The equipment used to make masks at the Columbus Engine Plant in Columbus, Indiana (U.S.), has been sold to a Black businessman in nearby Indianapolis, who plans on creating a disability-friendly employer producing masks beyond the immediate response to the pandemic.
“This sale created a new Black American manufacturer,” said Helena Hutton, Senior Director of Cummins’ Center of Excellence for Supplier Inclusion in Strategic Purchasing. “It illustrates Cummins’ commitment to partner with diverse-owned companies and contribute to generational wealth-building with business leaders of color. I am proud to be part of a company that makes deals like this one happen.”
Christopher Barney, the owner of Team Cruiser, a logistics and supply company that has worked with Cummins in the past, hopes to offer masks for sale to the public later this year.
“We were very interested, for two specific reasons,” Barney said. “The first reason is the ability to learn and grow from a manufacturing perspective with a global manufacturing company like Cummins. The second reason is that it provides us the opportunity to impact and serve the communities that we live in by providing jobs and supplying a quality American-made personal protective equipment mask.”
THINKING OUT OF THE BOX
In 2020, Cummins established mask-making operations in the United States, Mexico, and India to provide some 10 million masks to its employees worldwide. With the pandemic seeming to wind down in the United States as more people get vaccinated, and with a healthy surplus of masks at the ready if needed in the U.S., the time was right for the company to think about selling the operations in Columbus, said Cummins Partnership Strategy Manager Tarek Elharis.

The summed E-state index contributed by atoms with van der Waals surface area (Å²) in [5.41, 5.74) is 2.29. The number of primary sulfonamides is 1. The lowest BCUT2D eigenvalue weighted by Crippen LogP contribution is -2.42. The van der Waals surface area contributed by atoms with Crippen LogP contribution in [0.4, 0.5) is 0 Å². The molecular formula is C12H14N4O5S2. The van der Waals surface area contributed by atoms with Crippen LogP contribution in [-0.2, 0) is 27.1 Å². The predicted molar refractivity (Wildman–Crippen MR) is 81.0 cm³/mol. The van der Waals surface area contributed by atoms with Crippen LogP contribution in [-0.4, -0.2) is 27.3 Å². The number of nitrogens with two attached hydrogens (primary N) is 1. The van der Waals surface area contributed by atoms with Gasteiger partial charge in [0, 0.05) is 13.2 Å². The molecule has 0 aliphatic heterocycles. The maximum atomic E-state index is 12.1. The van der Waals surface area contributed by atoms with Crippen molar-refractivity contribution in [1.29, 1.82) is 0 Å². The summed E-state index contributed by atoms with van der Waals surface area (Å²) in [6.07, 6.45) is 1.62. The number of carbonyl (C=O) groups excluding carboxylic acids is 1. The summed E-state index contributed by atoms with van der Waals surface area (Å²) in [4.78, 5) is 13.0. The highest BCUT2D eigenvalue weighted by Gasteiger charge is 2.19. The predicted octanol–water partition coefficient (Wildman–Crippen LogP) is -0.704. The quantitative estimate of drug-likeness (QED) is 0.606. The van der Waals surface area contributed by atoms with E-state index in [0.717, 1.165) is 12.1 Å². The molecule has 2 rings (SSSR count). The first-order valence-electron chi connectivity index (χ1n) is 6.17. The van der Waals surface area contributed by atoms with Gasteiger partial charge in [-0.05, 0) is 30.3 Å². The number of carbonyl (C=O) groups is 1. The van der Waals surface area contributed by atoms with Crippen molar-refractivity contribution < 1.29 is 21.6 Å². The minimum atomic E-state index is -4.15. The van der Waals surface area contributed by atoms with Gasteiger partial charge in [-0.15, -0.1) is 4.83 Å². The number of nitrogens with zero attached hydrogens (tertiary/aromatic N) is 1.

The company never intended to produce masks beyond the pandemic, said Elharis, who has been active in the mask-making operation. Since the sale, the Cummins employees who had been making masks have been redeployed to areas of the company experiencing heavy demand as the U.S. economy recovers.
When selling the mask operation became a possibility, the company’s Supply Chain organization and Strategy function began looking for ways to accomplish something more than simply getting the equipment out of the engine plant.
They found that opportunity in Barney and Team Cruiser.
LOOKING TO EXPAND
The Team Cruiser Conversion Company was established in 1983, providing heavy-duty automotive and industrial equipment customization and up-fitting solutions to meet commercial and municipal specifications. Over the past 30 years, Barney’s business has worked with companies like Navistar, Arvin Meritor, Cummins and others.
Barney said he is always looking for new challenges and the chance to develop a new line of business for Team Cruiser was an opportunity he couldn’t pass up.
“We have been blessed to have a unique relationship with Cummins in the fact that we sold millions of dollars of engine products to our customer base and are familiar with their culture and desire to be first in class in their industry,” Barney said. “We feel that this played a very important role in understanding the importance of the quality of the product that we produce. We are now able to be both a customer, dealer, partner and a vendor.”
Barney’s team is now working to establish a web-presence for its new line of products. It’s also working with several veterans’ groups and organizations serving people with blindness and other disabilities to create a workspace that can safely employ people with disabilities in its manufacturing operations.
Priscila Mendes, Vice President of Purchasing, Supply Chain Management said, “This is a chance for Cummins to help build stronger communities where it does business and live the company’s value of diversity and inclusion for all business owners.”
Learn more in the podcast, the “Making of an American Manufacturer” as Barney and Elharis discuss this alongside Dr. Ken Harris, the President/ECO of the National Business League.